Thursday, November 3, 2011

Human agency and the Euro crisis

Social systems, unlike natural systems, involve human agents who act with particular intentions. The current Euro drama illustrates this nicely. Paul Mason's 'tankist view of the Euro crisis' uses a brilliant physical analogy to clearly explain the deal that was struck a week ago:
In search of a metaphor in this crisis, I repeatedly come back to tank armour. An ultra-modern tank is almost impossible to kill because it is covered with a mixture of ceramic, textile and metal plating that is designed to disperse the incoming energy of an anti-tank projectile: laterally.
After it's done its job the armour does not look pretty, but it works - as long as you don't get hit again.

For all the criticism of the eurozone - the greyness of the political elite, the indecision, the bunga bunga etc - their strategy is not just "kicking the can down the road". It is about dispersing the energy of the debt explosion. For velocity itself is important in the kind of collision we are talking about: over-accumulated debt impacting on real world growth. If you can slow it down, a debt explosion looks like just a long, dreary recession as people pay down their borrowings.

Now to the design of the armour: the complex system being - I will not say designed, but improvised - is composed of layers.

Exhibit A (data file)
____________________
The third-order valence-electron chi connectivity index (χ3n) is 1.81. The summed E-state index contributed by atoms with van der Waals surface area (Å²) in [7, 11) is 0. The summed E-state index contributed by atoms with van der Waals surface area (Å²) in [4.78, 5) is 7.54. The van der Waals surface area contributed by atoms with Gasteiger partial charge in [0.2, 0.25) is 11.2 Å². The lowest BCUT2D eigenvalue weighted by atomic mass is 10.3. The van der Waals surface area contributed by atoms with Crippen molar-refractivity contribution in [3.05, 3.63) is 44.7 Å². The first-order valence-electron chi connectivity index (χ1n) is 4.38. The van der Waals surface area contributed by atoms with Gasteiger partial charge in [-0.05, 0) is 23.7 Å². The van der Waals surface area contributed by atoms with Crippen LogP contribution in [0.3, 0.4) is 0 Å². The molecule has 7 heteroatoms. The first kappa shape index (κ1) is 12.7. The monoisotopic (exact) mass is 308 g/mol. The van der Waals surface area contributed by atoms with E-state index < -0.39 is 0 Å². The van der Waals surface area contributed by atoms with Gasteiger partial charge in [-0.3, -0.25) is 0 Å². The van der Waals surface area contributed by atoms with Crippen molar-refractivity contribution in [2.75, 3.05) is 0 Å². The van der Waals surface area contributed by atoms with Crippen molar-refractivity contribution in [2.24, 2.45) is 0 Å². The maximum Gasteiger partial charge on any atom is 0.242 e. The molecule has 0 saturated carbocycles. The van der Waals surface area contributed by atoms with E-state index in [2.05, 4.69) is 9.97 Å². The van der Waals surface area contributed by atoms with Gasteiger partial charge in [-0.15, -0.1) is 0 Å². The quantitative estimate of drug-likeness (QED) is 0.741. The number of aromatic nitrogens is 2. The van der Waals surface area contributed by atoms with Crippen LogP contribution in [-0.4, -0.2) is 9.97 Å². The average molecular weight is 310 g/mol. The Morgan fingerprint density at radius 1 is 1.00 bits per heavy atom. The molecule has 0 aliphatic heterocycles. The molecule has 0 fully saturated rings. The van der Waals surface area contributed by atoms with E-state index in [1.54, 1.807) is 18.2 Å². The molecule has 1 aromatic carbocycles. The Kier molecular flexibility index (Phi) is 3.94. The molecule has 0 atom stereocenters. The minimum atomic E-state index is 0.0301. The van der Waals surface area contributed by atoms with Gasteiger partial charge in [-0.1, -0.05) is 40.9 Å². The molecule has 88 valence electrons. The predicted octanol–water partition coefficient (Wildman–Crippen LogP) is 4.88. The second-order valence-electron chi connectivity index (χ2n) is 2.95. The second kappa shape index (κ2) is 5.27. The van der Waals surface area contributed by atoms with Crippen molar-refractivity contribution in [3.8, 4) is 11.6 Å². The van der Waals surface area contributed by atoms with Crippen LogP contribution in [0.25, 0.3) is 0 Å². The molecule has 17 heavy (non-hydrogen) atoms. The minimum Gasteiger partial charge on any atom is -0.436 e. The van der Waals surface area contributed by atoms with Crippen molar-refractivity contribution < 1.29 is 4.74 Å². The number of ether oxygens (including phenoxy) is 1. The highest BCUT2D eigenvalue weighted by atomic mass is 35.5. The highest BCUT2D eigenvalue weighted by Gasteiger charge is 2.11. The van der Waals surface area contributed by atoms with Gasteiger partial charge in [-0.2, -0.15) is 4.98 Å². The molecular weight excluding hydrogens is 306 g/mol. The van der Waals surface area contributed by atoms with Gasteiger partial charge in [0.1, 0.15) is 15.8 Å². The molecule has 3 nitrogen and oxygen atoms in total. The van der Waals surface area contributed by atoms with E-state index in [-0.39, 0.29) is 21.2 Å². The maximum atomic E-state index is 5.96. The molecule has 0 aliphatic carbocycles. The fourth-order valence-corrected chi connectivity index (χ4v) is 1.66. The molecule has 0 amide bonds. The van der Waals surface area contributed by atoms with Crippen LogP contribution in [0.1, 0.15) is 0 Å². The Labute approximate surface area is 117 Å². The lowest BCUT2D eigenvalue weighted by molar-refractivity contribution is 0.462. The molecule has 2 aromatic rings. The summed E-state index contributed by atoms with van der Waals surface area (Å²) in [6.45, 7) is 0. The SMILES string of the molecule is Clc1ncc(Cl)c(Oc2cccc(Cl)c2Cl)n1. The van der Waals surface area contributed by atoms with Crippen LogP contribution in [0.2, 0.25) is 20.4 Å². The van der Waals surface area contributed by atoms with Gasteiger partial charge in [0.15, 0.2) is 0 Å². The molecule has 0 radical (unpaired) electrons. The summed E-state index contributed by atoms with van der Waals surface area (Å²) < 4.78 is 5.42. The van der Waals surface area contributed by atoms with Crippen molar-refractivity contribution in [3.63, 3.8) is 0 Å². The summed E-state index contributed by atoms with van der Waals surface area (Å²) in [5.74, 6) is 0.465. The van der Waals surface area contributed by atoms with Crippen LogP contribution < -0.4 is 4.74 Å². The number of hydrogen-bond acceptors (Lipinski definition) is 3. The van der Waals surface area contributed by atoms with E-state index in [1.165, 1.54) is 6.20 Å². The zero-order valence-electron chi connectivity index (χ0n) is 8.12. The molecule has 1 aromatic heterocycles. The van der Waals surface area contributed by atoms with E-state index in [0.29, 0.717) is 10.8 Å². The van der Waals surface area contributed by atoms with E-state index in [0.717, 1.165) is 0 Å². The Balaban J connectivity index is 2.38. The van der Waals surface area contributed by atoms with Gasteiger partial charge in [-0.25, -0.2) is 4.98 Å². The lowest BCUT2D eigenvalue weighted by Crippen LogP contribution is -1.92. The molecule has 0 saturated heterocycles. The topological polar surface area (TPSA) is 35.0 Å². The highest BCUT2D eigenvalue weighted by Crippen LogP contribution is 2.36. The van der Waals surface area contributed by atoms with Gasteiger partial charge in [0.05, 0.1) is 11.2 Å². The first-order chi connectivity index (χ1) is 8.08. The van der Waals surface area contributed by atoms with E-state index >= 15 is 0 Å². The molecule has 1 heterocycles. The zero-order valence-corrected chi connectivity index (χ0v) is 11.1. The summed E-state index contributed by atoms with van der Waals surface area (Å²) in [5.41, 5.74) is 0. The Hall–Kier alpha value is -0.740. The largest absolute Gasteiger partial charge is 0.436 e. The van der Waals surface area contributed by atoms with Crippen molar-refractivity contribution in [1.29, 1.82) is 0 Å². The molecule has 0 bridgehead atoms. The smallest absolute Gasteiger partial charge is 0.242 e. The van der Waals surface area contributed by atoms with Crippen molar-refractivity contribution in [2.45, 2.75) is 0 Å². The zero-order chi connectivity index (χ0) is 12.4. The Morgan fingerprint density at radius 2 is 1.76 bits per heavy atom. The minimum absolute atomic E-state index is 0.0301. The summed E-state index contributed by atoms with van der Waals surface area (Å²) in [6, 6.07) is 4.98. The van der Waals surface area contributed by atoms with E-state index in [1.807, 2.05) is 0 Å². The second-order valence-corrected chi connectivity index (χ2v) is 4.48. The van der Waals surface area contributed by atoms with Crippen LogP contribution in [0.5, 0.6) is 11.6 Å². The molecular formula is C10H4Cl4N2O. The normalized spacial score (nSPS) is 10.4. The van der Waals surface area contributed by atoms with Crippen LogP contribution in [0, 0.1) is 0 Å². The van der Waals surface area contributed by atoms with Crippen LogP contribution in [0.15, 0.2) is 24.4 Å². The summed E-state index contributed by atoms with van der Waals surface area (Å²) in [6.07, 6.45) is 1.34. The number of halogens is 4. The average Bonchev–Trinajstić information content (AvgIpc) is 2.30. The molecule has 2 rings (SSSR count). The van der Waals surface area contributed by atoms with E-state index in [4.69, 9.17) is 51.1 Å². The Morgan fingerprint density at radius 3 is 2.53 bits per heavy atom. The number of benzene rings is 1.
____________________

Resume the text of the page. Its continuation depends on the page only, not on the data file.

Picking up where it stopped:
Layer one is the Greek debt write-off. This disperses the stress away from the Greek treasury - which can no longer control its ballooning deficits - and into the EU banking system. ....

The second layer of armour is the 108bn euro bank recapitalisation programme: money from states, Far Eastern investors and the EFSF bailout fund (see below) will be used to shore up the balance sheets of the affected banks. To visualise this, again, imagine a uranium dart hitting a surface that spreads the impact - in this case across a complex fabric of financial entities stretching from Dubai to Shanghai. ...

The deepest layer of armour Europe is trying to clad itself with is the EFSF. There is 726bn euros of taxpayers money committed, which translates into 440bn euros lendable. What they are trying to do is turn that into 1.4tn euros lendable - and the Brits want even larger - by getting, again, global lenders - including China, Brazil, the IMF and Middle East Money - to lend against the 440bn: once again spreading the impact laterally. ...

At each level then, the EU response consists in taking a concentrated impact and spreading it out - across Europe, across the world, and over time.

Given that the post was written a couple days before Greece's decision to hold a referendum on the European Union aid package intended to resolve the country's debt crisis (a decision that has now been withdrawn), Mason was prescient in his observation on the limits of his physical analogy.
However, in economics as opposed to inert matter, there is the problem of people not wanting to take the hit. Right now nobody wants to admit they are even putting themselves in line to take the hit: the German parliament, the kebab-shop phobic Italian right, the IMF, the Greek people. Everybody wants someone else to take the hit.

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